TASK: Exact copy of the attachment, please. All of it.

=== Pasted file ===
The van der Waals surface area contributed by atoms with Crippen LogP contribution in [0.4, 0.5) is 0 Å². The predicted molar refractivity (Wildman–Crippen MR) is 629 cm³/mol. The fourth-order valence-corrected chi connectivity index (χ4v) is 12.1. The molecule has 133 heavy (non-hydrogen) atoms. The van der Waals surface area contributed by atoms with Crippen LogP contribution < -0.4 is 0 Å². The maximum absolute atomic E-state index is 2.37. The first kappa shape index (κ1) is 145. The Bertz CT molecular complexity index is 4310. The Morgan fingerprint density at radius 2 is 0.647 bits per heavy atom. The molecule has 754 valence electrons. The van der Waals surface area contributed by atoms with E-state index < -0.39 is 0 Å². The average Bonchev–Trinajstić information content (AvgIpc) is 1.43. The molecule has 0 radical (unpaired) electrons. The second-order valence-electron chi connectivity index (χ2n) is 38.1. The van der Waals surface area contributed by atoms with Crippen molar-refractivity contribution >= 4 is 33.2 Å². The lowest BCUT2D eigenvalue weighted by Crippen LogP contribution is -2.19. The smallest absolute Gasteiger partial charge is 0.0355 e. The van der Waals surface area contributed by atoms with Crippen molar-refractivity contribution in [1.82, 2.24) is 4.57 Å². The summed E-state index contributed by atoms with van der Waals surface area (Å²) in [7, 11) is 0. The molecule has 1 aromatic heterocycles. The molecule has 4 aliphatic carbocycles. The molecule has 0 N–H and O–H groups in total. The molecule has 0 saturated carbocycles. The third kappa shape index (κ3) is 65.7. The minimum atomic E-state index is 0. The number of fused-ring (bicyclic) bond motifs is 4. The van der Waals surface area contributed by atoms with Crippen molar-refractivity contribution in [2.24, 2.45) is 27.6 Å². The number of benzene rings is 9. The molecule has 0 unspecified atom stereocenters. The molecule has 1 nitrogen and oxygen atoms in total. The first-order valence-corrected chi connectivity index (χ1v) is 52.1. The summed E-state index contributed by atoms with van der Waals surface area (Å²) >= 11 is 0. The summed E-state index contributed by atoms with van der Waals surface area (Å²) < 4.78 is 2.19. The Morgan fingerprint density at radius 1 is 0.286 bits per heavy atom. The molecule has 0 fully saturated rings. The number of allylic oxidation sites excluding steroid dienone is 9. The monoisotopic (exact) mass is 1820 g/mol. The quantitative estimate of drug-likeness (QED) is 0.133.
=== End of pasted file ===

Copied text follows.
The van der Waals surface area contributed by atoms with Crippen LogP contribution in [0.4, 0.5) is 0 Å². The predicted molar refractivity (Wildman–Crippen MR) is 629 cm³/mol. The fourth-order valence-corrected chi connectivity index (χ4v) is 12.1. The molecule has 133 heavy (non-hydrogen) atoms. The van der Waals surface area contributed by atoms with Crippen LogP contribution < -0.4 is 0 Å². The maximum absolute atomic E-state index is 2.37. The first kappa shape index (κ1) is 145. The Bertz CT molecular complexity index is 4310. The Morgan fingerprint density at radius 2 is 0.647 bits per heavy atom. The molecule has 754 valence electrons. The van der Waals surface area contributed by atoms with E-state index < -0.39 is 0 Å². The average Bonchev–Trinajstić information content (AvgIpc) is 1.43. The molecule has 0 radical (unpaired) electrons. The second-order valence-electron chi connectivity index (χ2n) is 38.1. The van der Waals surface area contributed by atoms with Crippen molar-refractivity contribution >= 4 is 33.2 Å². The lowest BCUT2D eigenvalue weighted by Crippen LogP contribution is -2.19. The smallest absolute Gasteiger partial charge is 0.0355 e. The van der Waals surface area contributed by atoms with Crippen molar-refractivity contribution in [1.82, 2.24) is 4.57 Å². The summed E-state index contributed by atoms with van der Waals surface area (Å²) in [7, 11) is 0. The molecule has 1 aromatic heterocycles. The molecule has 4 aliphatic carbocycles. The molecule has 0 N–H and O–H groups in total. The molecule has 0 saturated carbocycles. The third kappa shape index (κ3) is 65.7. The minimum atomic E-state index is 0. The number of fused-ring (bicyclic) bond motifs is 4. The van der Waals surface area contributed by atoms with Crippen molar-refractivity contribution in [2.24, 2.45) is 27.6 Å². The number of benzene rings is 9. The molecule has 0 unspecified atom stereocenters. The molecule has 1 nitrogen and oxygen atoms in total. The first-order valence-corrected chi connectivity index (χ1v) is 52.1. The summed E-state index contributed by atoms with van der Waals surface area (Å²) >= 11 is 0. The summed E-state index contributed by atoms with van der Waals surface area (Å²) < 4.78 is 2.19. The Morgan fingerprint density at radius 1 is 0.286 bits per heavy atom. The molecule has 0 fully saturated rings. The number of allylic oxidation sites excluding steroid dienone is 9. The monoisotopic (exact) mass is 1820 g/mol. The quantitative estimate of drug-likeness (QED) is 0.133.